Connected road networks, data collecting traffic systems, real time processing of transport and people. And office blocks, business premises and public buildings that are fully linked up to the web. This is the future of our towns and cities. We’re about to enter an era of complete connectivity. A world where everything we do becomes important data.
The Internet of Things is believed to be the next Industrial Revolution and it’s going to make everyday life a whole lot more convenient, easier to manage, and perhaps even safer. Smart technology and machine learning means that we’ll soon have refrigerators that can order our groceries for us, vacuum cleaners that are essentially self-driving robots, and even drones that deliver your Friday night takeaways (on time and piping hot).
Sounds good for those of us who fall into the lazier category. But can the futuristic ‘smart city’ really make our lives that much better? Here we take a look at what our homes will look like in the very near future…
What Will Future Cities Look Like?
This infographic will show you exactly how your hometown or city could look like in 10, 20, 30 or 40 years from now.
(Image source: Smart City of the Future infographic)
Whilst the data used in this infographic are forecasts only, the predictions are based on very real information provided by industry experts. It’s amazing to see just how far humanity has come since the very first cities formed on the planet more than ten thousand years ago. If the predictions in the infographic are right, we could be inhabiting in fully ‘living buildings’ (with intelligent systems managed by robots) by 2050.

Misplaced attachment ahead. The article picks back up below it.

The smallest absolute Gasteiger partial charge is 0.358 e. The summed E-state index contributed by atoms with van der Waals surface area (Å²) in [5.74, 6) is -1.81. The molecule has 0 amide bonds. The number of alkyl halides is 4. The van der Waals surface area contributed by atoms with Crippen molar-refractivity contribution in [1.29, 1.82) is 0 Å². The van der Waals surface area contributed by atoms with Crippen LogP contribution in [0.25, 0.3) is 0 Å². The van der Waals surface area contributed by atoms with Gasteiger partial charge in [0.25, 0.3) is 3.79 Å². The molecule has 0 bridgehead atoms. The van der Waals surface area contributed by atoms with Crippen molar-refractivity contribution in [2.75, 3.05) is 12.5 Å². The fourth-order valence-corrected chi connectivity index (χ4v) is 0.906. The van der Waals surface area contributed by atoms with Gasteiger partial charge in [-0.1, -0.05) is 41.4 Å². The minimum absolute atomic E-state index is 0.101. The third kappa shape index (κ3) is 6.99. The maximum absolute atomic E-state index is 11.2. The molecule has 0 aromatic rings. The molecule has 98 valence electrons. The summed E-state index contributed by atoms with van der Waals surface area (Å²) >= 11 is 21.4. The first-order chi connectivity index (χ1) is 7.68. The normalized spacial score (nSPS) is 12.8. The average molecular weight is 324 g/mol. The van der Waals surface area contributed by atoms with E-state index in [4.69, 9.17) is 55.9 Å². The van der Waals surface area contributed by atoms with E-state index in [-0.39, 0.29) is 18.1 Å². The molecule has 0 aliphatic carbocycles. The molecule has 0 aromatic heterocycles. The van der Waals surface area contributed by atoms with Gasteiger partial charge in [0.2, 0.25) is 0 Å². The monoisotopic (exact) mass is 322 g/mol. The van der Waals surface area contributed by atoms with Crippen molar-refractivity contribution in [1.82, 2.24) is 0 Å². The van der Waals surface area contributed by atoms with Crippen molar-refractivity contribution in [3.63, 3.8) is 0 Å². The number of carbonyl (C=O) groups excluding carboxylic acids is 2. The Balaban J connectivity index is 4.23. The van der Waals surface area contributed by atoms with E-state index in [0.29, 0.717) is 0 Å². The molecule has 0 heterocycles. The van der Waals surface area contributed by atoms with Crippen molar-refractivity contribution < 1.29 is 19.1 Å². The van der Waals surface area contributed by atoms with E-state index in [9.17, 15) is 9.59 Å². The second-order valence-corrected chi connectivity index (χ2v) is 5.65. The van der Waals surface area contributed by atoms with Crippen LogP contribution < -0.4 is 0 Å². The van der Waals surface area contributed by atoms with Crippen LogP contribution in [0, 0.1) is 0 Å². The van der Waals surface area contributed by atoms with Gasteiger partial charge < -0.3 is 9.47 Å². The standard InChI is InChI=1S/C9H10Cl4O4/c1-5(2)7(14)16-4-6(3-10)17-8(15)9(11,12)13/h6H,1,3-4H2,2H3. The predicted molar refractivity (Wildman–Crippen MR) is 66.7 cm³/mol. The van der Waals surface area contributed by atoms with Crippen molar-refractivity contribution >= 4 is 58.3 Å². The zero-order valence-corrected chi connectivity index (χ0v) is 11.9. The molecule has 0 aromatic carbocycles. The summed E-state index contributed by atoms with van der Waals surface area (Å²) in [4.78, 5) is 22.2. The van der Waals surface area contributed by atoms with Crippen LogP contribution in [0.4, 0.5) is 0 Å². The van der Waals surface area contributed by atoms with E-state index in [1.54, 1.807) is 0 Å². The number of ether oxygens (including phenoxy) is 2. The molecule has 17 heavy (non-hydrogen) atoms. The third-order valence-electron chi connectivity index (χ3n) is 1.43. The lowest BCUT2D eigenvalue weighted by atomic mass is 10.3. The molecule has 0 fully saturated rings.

Benefits of Living in a Smart City
According to the infographic, the earliest advancement we will enjoy is the smart home (with smart heating). Something which is already rolling out successfully; and with the benefits of reducing heating costs and cutting our carbon footprint, it’s something that will continue to have appeal with both homeowners and business owners.
By 2019, it is believed that 43% of homes and businesses will be using a smart heating system (according to data compiled by Accenture).
At the same time that our homes are getting connected to the Internet of Things, so will our streets. Traffic lights and street lights will stream data between millions of devices with the aim of improving services and road safety. So the smart home and smart city really does have a lot to offer.
In the year 2040, buildings will have A.I capabilities, making them smarter, more efficient and much more comfortable for humans to live and work in. By this point, we way be able to “talk” to our home and office buildings, asking them to adjust the lights or turn down the thermostat. And by 2050, these smart buildings may even be able to automatically adjust settings based on the weather or respond to individual preferences.
For further details, take a look at the urban skyscraper proposal for 2050.